On 15 December 2000 the applicant lodged an appeal against the District Court’s decision. In his reasoning dated 30 January 2001 he complained in particular that the District Court had failed to take into account the specific circumstances of his case, in particular the fact that his sons wanted to see him more often, had refused to obtain an expert report and had failed to appoint a curator ad litem. Referring to the standards established in the Court’s judgment of 13 July 2000 in the case of Elsholz v. Germany, he further took the view that his children and a psychological expert should be heard in the appeal proceedings.
On 1 March 2001 the Harburg Youth Office filed a written report. Without having heard the spouses again and without having heard their children, its representative took the view that the wishes expressed by children of the age of J.-M. and P. were not decisive for the extent of access which was in their best interests. Otherwise, parents conscientiously or unconscientiously would tend to influence their children according to their own wishes. There was no danger of alienation between the appellant and his children if the present regulation on access was complied with. It was essential for the children to know where their main place of life and residence was after the appellant had travelled around with them in Germany for four months in 1999, without informing their mother of their whereabouts.
On 27 March 2001 the Celle Court of Appeal, without holding a hearing, dismissed the applicant’s appeal as ill-founded. In the court’s view, the extent of personal contacts as ordered by the District Court in its decision dated 13 November 1998 were sufficient to cultivate and develop the relationship between the appellant and his children. According to the court’s own experience, it was in the best interests of children aged nine and six like J.-M. and P. to have one main place of residence where they passed their everyday life and met friends. The children lived with their mother. Even though his children enjoyed visiting him, broadening the appellant’s access to them would de facto make them reside at two places. In view of the very serious tensions between the parties, this would unsettle them and make them feel not to know where they belong.
For the same reasons, the Court of Appeal confirmed that the appellant’s contacts with his children during the holidays and on further public holidays should not be broadened.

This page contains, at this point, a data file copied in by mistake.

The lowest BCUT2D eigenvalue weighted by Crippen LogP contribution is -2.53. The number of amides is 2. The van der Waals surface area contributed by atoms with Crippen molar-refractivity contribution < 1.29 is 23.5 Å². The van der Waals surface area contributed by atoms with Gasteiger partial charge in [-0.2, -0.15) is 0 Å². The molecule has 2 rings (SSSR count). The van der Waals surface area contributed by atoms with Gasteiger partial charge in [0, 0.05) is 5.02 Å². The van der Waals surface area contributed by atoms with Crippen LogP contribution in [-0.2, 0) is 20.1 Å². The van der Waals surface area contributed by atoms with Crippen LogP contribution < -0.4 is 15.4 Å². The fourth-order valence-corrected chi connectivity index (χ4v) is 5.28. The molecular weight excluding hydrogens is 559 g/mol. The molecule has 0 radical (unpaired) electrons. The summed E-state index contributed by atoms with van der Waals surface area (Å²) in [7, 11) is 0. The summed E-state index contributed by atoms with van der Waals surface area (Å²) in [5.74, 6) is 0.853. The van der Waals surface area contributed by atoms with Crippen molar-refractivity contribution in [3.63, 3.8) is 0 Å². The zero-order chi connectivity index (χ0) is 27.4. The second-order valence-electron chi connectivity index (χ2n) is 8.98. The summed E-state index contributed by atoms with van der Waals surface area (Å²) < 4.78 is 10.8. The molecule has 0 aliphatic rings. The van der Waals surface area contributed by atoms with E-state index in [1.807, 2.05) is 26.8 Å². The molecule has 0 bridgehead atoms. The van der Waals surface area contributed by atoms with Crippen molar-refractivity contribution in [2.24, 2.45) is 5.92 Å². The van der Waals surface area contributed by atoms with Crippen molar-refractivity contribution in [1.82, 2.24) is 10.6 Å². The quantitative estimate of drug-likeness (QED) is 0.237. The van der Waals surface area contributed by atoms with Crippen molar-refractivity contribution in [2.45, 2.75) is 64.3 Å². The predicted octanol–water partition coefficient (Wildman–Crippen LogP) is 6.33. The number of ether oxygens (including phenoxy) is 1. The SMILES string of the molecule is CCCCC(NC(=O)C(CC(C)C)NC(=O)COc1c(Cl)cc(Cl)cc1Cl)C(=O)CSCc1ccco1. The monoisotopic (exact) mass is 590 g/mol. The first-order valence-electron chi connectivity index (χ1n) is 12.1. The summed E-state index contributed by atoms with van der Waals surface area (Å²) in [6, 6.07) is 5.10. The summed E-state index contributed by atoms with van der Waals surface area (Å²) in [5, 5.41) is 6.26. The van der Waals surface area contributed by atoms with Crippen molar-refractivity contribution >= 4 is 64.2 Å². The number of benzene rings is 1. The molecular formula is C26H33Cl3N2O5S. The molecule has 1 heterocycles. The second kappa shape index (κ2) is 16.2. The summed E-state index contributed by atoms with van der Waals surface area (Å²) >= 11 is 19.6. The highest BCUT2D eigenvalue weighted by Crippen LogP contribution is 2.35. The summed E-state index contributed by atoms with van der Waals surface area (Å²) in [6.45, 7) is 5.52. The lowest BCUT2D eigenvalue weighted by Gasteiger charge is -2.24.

The Court of Appeal further agreed with the District Court that the appellant should not be granted access to his children on their birthdays. It was in the children’s best interests to pass their birthdays at their home in order to be able to celebrate with children living in their neighbourhood. It endorsed the reasons given by the District Court in respect of the appellant’s further motions.
In the Court of Appeal’s view, it had not been necessary to appoint the children a curator ad litem in the present proceedings in order to represent them and to protect their interests. In particular, given the children’s age, it was not yet their subjective wish to broaden their contacts with their father, but their objective best interests not to disturb their prosperous development which was decisive.
D. Proceedings before the Federal Constitutional Court
On 4 May 2001 the applicant lodged a constitutional complaint with the Federal Constitutional Court. He complained that the family courts had dismissed his motion to be granted more personal contacts with his children without consulting an expert, without appointing a curator ad litem and without hearing the parents and the children in the appeal proceedings. He argued that thereby, his parental rights and his rights to equality and to be heard as guaranteed by the Basic Law and by Articles 6 and 8 of the Convention had been violated.
On 1 July 2002 a panel of three judges of the Federal Constitutional Court refused to admit the applicant’s constitutional complaint. It referred to sections 93 a and b of the Federal Constitutional Court Act allowing the panel not to accept complaints for adjudication which are not of fundamental constitutional significance and the acceptance of which is not necessary to enforce a complainant’s rights under the Basic Law. In accordance with section 93 d § 1, third sentence, of the said Act, the court did not give reasons for its decision.
The applicant complained in his own and his sons’ names under Articles 8, 6, 1 and 46 of the Convention that the German courts had dismissed his motion to broaden his personal contacts with his children without obtaining an expert report, without appointing the children a curator ad litem and without hearing the parents and the children in the appeal proceedings. He claimed that the German courts had failed to observe the Court’s binding precedents on these points. He further complained that the Federal Constitutional Court had not given reasons for its decision.
A. Locus standi, Article 34 of the Convention
The applicant argued that he had standing to conduct the proceedings before the Court also on behalf of his sons in respect of the violation of their rights under Articles 8, 6 and 46 of the Convention. Even though their mother Mrs W.-L. had sole custody of them, there was a danger that some of their interests never came to the Court’s attention otherwise, as the parent having custody would not complain against decisions of the national courts delivered in his or her favour.
The Court notes that the present case concerns a dispute between the mother of two children, who has sole custody of them, and the children’s father about the latter’s access to the children. It recalls that such conflicts, concerning parental rights other than custody, do not oppose parents and the State on the question of deprivation of custody where the State as holder of custodial rights cannot be deemed to ensure the children’s Convention rights. In cases arising out of disputes between parents, it is the parent entitled to custody who is entrusted with safeguarding the children’s interests. In these situations, the position as natural parent cannot be regarded as a sufficient basis to bring an application also on behalf of a child (see Sahin v. Germany (dec.), no. 30943/96, 10 December 2000; Petersen v. Germany (dec.), no. 31178/96, 6 December 2001; Siebert v. Germany (dec.), no. 59008/00, 9 June 2005).